Applying Youtility to Pinterest

April 16, 2015

A previous post by Stephanie Leishman and the overall discussion on Youtility inspired us at MIT Recreation to ask ourselves the question “How can our social media be more useful to our audience?” 

What better place to start answering this question than with Pinterest, a platform designed for exploration and unearthing of ideas. There, millions use the search function to look for useful information. In contrast, much useful information is discovered by timeliness and chance on channels like Twitter, Facebook and Instagram. There, you wait for something to come down the stream; you are more likely to be entertained than informed. This is why creating original content to be sought after and re-pinned is your gateway to Youtility.

After establishing your brand, narrowing your audience and finding those who want your perspective or expertise, how can you be more useful through Pinterest?

MIT Recreation Pinterest board


Your audience wants something specific and it is your job to know what that is. With Pinterest, much like a Google search, it is easy for users to get to the content that relates directly to their current desires. Know what your audience is searching for and create your content accordingly. This is where industry trends become increasingly important. Keep an updated list of emerging trends and let that be your guide to Pinterest success.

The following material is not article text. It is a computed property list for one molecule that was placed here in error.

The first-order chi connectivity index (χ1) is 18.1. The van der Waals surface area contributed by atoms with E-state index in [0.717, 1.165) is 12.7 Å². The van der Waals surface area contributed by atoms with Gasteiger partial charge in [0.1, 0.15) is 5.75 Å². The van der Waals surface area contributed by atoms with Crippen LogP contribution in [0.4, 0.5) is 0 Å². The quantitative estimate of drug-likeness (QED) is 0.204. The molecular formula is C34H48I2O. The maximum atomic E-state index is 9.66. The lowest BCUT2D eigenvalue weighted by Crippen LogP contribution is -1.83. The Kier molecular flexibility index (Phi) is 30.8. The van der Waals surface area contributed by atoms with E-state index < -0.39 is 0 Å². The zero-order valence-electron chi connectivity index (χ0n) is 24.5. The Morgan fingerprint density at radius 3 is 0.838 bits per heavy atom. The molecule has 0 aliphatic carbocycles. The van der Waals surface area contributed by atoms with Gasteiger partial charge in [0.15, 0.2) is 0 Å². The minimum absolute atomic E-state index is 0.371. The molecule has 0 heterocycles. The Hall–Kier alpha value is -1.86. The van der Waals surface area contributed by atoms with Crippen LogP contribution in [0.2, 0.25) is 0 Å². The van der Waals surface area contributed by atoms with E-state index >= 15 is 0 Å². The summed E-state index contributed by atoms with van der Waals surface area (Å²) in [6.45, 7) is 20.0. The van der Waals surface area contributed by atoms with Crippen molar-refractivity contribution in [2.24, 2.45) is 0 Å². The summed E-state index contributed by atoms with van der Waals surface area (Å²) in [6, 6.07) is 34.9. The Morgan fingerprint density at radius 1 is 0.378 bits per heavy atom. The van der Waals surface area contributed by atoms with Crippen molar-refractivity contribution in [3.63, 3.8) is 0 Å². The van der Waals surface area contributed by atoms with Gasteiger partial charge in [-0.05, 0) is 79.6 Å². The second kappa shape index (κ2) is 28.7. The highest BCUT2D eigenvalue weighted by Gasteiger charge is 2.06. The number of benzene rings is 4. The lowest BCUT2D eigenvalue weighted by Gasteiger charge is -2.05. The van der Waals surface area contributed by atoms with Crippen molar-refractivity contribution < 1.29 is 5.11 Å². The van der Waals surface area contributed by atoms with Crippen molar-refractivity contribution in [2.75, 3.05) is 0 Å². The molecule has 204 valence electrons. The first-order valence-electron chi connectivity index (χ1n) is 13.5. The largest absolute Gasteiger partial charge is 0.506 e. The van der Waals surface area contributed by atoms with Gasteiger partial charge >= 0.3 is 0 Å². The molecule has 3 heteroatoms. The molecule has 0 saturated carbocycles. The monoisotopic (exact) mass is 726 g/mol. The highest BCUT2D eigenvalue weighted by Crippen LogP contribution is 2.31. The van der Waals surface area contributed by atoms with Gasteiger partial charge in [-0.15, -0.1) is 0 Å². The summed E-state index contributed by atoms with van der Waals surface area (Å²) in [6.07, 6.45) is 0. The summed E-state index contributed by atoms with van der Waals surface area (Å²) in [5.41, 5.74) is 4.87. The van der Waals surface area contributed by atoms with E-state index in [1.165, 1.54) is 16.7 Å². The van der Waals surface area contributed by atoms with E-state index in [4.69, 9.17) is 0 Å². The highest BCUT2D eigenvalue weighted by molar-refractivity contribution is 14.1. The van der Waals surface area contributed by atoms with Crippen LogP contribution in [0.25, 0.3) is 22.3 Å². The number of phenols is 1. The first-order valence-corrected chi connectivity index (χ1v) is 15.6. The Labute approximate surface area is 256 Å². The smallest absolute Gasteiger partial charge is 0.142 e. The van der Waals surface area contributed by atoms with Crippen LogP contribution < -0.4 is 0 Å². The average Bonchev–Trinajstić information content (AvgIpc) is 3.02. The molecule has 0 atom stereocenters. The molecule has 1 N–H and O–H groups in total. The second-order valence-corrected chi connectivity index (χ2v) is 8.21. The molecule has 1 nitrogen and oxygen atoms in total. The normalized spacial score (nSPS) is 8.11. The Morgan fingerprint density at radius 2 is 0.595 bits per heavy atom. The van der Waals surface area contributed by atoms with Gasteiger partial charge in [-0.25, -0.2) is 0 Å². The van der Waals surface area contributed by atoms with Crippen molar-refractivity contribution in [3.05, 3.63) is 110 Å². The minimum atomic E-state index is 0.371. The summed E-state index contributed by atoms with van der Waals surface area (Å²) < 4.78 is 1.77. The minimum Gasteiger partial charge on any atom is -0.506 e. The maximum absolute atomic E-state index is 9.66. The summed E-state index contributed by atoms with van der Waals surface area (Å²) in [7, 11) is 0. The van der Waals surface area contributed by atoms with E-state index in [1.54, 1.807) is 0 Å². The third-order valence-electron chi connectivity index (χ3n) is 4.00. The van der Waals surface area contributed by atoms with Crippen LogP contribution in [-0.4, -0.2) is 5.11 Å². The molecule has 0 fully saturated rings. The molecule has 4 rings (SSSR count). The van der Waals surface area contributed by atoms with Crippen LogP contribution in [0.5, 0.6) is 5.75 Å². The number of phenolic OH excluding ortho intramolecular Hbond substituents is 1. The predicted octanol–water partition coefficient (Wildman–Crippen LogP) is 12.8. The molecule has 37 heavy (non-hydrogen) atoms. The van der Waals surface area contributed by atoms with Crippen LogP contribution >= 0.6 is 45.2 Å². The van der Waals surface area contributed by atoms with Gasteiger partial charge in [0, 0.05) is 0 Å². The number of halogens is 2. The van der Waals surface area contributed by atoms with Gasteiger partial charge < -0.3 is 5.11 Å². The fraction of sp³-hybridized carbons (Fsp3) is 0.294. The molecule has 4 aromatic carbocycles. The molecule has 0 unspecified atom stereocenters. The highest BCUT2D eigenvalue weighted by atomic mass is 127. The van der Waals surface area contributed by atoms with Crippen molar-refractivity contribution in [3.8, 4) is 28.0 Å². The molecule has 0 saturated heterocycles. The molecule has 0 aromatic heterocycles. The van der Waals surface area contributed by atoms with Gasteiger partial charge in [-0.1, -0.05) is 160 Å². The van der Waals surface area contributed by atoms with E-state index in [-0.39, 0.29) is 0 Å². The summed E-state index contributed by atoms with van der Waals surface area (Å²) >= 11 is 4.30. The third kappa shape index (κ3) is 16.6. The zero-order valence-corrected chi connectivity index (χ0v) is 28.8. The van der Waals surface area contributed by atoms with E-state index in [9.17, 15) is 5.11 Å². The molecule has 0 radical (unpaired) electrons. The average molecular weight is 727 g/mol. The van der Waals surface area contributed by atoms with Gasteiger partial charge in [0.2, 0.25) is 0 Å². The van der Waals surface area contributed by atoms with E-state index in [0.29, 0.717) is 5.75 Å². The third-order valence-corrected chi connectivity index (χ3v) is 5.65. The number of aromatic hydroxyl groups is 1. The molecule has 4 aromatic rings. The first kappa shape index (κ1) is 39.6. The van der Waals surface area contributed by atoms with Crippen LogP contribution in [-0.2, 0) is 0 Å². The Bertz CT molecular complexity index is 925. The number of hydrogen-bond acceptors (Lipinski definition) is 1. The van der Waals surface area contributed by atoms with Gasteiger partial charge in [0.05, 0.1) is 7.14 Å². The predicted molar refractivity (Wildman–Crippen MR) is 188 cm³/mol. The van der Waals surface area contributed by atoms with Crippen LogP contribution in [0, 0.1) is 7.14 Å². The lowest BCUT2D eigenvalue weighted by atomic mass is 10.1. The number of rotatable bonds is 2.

Planning goes a lot further than just choosing the concept of your next pin. Pinterest users spend hours seeking useful information, “how-to” tips and unique inspiration. In the same capacity your competitors are investing time in creating great content. For your efforts to be successful, take the time to plan everything out from concept to competition. Develop a strategy for knowing the what, who, when and how of your original content. You already know why you are pinning to your audience, so tie everything to that idea and create consistent, gold-star pins.


It is no secret that a large part of Pinterest’s appeal for exploration is visual. The platform allows users to scroll through seemingly endless images that tell stories. Along with your concept and plan come the finer details of design. This could be a single image that represents and links through to more content. We’ve also tried animated GIFs like our pin on plank variations. We’ve also found success with infographics such as “Foam Rolling 101." Explore Pinterest yourself and make a list of options that are already successful as well as new ideas you’d like to execute.

Posted By
Esther Wallace

Esther Wallace

Assistant Director of Marketing and Communications
MIT Recreational Sports

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